When Rockstar Games followed the success of their magnificent, open-world Western Red Dead Redemption with a sequel in 2018, they renewed a fascination with the American West among players worldwide. Historian Tore Olsson, associate professor at the University of Tennessee, Knoxville, is building on this enthusiasm by using the games in a new history course for autumn 2021.
Red Dead America explores the history of the United States between 1880-1920 and its contemporary parallels using the Red Dead Redemption games as central texts. “I picked up Red Dead Redemption 2 after it was recommended to me by a colleague, a 19th century historian,” says Olsson. “I distinctly remember him saying, ‘check out this game, it’s not stupid.’”
Having taken a break from the medium for some 20 years, Olsson decided it was time to check out what he had missed when faced with an abundance of downtime during the height of the COVID-19 pandemic. “It was mind-blowing to play games again after so long and see the development of characters and narrative,” says Olsson.
“These were things I just had no idea that video games did. I thought you just ran around and shot people, which is what I did with games like DOOM and Quake in the 90s.” It was then that the idea hit him. Why not design a class around this game to get students interested in history?
Meeting students where they are
Teaching collegiate classes based on video games isn’t a new idea. English and history classes occasionally pop up from semester to semester using games such as Assassin’s Creed or Dark Souls as bases. But to Olsson’s knowledge no class has ever been taught using Red Dead Redemption.
“They’re the smartest, most historically careful video games that I’ve ever played but, to be honest, that’s not saying much,” says Olsson. “The games very often float a real, serious historical topic that isn’t central to the plot, but is still there. It’s my job to take these things that are largely in the background and to help students think seriously about what they mean.”
Over 15 weeks, Olsson will guide students through the four regions of North America interpreted by Red Dead Redemption: the West, the Deep South, Appalachia and Mexico. After months of planning, Olsson’s class, Red Dead America, held its first session on 19 August. So is it working?
A serious history class
In terms of pure student interest and engagement, Red Dead America has been a huge success for UTK’s history department. The course is catalogued as “HIUS 383,” a catch-all course used for experimental, usually one-off history classes. When Olsson taught 383 last semester, he had 12 students; this semester, Red Dead America has just under 60.
Make no mistake, Red Dead America isn’t a class where students simply play video games for an easy A. It’s a serious, upper-division history course that looks at the years 1880-1920 in the American West through the lens of the Red Dead Redemption games.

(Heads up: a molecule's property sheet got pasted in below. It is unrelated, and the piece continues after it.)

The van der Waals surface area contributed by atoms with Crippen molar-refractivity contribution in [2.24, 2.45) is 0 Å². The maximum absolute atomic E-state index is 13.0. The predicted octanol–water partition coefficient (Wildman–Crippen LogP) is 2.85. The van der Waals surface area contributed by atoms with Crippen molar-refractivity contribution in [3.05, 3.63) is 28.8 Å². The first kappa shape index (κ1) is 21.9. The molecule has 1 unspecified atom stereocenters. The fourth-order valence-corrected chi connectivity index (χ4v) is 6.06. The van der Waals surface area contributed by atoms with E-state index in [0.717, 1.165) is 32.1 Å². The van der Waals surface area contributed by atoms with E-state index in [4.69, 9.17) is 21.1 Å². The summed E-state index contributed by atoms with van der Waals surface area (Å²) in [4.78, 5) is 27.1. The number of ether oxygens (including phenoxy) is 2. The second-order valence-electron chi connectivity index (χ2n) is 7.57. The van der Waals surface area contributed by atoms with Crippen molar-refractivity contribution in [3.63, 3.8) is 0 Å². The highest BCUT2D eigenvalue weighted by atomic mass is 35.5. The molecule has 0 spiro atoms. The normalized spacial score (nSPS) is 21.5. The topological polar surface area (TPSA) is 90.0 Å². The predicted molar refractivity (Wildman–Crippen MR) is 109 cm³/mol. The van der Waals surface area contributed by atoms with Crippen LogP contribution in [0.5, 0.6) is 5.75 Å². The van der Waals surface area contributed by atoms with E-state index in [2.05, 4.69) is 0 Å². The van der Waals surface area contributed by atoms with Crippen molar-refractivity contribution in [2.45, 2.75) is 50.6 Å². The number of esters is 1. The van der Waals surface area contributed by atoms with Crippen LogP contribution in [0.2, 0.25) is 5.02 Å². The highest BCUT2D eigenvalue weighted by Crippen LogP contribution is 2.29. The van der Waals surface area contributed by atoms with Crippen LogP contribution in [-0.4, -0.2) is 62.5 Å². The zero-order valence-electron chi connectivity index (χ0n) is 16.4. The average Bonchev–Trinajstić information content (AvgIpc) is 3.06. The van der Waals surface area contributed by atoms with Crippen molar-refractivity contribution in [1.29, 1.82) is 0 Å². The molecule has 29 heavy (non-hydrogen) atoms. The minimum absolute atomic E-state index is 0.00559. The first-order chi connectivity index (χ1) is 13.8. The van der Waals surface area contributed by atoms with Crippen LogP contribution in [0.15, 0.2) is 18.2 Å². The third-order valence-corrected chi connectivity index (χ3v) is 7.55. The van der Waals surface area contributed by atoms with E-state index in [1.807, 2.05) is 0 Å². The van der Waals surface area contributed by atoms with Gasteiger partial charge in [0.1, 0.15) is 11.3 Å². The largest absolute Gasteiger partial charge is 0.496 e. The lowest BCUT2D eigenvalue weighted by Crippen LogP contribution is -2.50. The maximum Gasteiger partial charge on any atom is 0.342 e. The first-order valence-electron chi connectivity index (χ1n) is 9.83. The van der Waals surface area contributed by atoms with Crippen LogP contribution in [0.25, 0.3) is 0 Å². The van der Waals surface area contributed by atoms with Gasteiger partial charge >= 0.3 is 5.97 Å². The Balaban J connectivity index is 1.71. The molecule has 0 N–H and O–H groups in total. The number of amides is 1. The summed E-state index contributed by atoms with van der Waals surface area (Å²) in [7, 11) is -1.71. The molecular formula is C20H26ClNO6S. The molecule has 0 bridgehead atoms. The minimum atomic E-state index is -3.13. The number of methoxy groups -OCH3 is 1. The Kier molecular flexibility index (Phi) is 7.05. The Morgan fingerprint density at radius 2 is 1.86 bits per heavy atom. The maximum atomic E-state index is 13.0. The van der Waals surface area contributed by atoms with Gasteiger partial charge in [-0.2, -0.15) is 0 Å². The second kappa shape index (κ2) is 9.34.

While knowledge of the games may help add interest or enthusiasm for students, it isn’t necessary to take the class. Clips from the games are shown in every lecture, but most of the course is taught from texts including Inventing the Pinkertons by S. Paul O’Hara and The Underdogs, Mariano Azuela’s 1929 novel about the Mexican Revolution.
Awakening historical interest
The strategy of using Red Dead Redemption’s popularity to draw in students that might otherwise be uninterested in history seems to have worked. While half of the class are history majors, the rest of the students are majoring in journalism, child and family studies, physics and other subjects.
Though an advanced history course might be intimidating to non-majors, Olsson’s passion and teaching style is breaking through to students. “As a big fan of the games, Red Dead America has been one of the most engaging educational experiences I have taken part in,” says Austin Orr, a senior at UTK majoring in communication studies.
“Dr. Olsson is very passionate about the history and the games, and it really shows in every lecture. The class is enjoyable and accessible to students from any major who are looking to learn about a particularly pivotal time in American history.”
Students aren’t just feeling an increased interest in history thanks to the class, they’re actively engaging far more frequently than in a normal history course. “The participation rates (in in-class discussion and debates) are already significantly higher than in a regular class,” says Olsson.
“And it’s not just discussion on the games; students are drawing on the readings and lecture materials and asking serious questions. I’ve also had way more participation in office hours than I have ever had. There’s been a steady stream of people stopping by each week, which is completely unlike most office hours I’ve ever done.”
While the class still has a few months of its inaugural voyage remaining, it seems to have been blessed with fair winds. Red Dead America is successfully drawing students into an advanced level history course in record numbers, encouraging increased engagement and discussion, and renewing interest in history as a whole.
Olsson is unsure whether he will teach Red Dead America again in the near future. He is however actively working on a new American history course that is not constrained to the Red Dead franchise. Given Red Dead America’s success, UTK will likely continue to use video games in unorthodox ways. Olsson hopes others will follow suit.
“Teaching history classes using pop culture as a basis isn’t a new idea, but using video games still kind of is,” says Olsson. “While the results aren’t set in stone yet for Red Dead America, it’s so far, so good.”